Wednesday, January 7, 2009

New Arrivals: Larks, Termites and Loony Bins

Now that the holidays are over, what better way to start the new year than with a new book? While winter is a relatively slow time in the publishing world, new works do continue to appear. Here are a few of the latest now on the shelves at Accent on Books (hardcovers, unless otherwise noted).



Lark & Termite, by Jane Anne Phillips. The first book in nine years from this wonderful writer. It's a novel set in the early 1950's, with a narrative that alternates between West Virginia and wartime Korea. The title characters are sister and brother, part of a most unusual family.



Things I've Been Silent About, by Azar Nafisi. This new book by the author of Reading Lolita in Tehran provides background and context for the earlier work, which inspired and fascinated countless readers. Here, the focus is on her childhood and her family, a group of brilliant but flawed individuals dealing with both the richness and the compromises of life before, during and after the Islamic revolution in Iran.



Promises of Change, by Joan Medlicott (paperback). The eighth book in the ever-popular Covington series, by the Barnardsville writer who has developed a national following. Change indeed is in the air when Max's estranged son Zachary arrives in Covington from India with his pregnant wife, Sarina. Medlicott's many fans will find their favorite characters challenged in new and intriguing ways.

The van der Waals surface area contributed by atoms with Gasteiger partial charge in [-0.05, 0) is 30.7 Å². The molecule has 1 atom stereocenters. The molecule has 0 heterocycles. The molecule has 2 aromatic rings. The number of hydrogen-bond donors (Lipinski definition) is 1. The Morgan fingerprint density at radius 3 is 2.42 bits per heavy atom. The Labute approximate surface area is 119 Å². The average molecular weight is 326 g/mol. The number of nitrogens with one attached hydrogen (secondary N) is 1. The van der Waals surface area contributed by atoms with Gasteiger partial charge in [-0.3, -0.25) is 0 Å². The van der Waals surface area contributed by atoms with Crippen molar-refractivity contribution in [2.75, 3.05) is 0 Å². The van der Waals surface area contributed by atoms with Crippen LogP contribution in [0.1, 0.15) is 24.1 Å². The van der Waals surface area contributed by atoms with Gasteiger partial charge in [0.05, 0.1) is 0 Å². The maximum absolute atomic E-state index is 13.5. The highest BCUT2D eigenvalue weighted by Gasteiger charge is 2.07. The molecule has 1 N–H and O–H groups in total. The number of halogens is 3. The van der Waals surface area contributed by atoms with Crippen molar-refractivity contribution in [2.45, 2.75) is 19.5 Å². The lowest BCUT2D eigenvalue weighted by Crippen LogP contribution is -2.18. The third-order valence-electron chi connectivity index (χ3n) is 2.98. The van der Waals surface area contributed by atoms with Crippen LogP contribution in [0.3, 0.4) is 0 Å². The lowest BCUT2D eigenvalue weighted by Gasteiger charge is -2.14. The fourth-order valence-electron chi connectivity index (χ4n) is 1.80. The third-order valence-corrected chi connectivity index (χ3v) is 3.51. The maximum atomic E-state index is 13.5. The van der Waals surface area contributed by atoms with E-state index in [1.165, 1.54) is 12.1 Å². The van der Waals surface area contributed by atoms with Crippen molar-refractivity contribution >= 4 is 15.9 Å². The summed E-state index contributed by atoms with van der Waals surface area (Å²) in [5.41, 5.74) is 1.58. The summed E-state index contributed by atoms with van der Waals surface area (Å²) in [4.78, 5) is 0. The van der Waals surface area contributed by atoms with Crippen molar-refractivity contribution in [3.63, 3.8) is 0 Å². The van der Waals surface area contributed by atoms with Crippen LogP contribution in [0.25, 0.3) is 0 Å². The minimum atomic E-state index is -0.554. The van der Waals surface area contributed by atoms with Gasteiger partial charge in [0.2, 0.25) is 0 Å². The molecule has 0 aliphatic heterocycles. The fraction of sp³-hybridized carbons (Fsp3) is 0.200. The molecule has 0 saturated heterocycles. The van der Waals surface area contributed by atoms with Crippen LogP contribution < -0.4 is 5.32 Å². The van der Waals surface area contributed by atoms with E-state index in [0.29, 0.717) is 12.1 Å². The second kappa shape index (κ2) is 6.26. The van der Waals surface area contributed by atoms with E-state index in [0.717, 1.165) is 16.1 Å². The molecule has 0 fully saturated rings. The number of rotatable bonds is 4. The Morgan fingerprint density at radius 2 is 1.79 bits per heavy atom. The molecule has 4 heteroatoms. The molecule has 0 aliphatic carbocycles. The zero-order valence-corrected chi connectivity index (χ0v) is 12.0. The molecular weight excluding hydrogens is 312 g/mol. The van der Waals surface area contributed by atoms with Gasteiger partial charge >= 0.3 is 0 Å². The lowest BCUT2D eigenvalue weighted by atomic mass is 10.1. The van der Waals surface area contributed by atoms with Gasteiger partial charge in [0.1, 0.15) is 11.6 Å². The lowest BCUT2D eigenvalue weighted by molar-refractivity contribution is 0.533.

Animals Make Us Human, by Temple Grandin. "Autism made school and social life hard, but it made animals easy." This quote from Temple Grandin sums up the fascination and admiration she inspires as a person with autism who has become one of the nation's most renowned and respected experts on animal behavior. Her latest book is an eminently practical volume about how to treat animals -- pets, farm animals, wildlife -- in ways that respect their needs and well-being rather than just our own.

Voluntary Madness, by Norah Vincent. Three years ago, this intrepid journalist created a sensation with Self-Made Man, her chronicle of disguising herself and living eighteen months as a male. While the experience produced a bestselling book, it also led to a deep depression, and a "year lost and found in the loony bin" (to quote this book's subtitle). Vincent recounts her experiences of that year and her encounter with mental health care in America, both as a patient and as an observer.

Eclipse, by Richard North Patterson. Patterson has long been known as a writer of intelligent and politically engaged thrillers, and his latest is no exception. It's the story of a California lawyer who travels to Africa to defend the leader of a protest movement against murder charges. Nationalism, geopolitics and the world's dependence on oil all come into play in a book full of both ideas and page-turning excitement.

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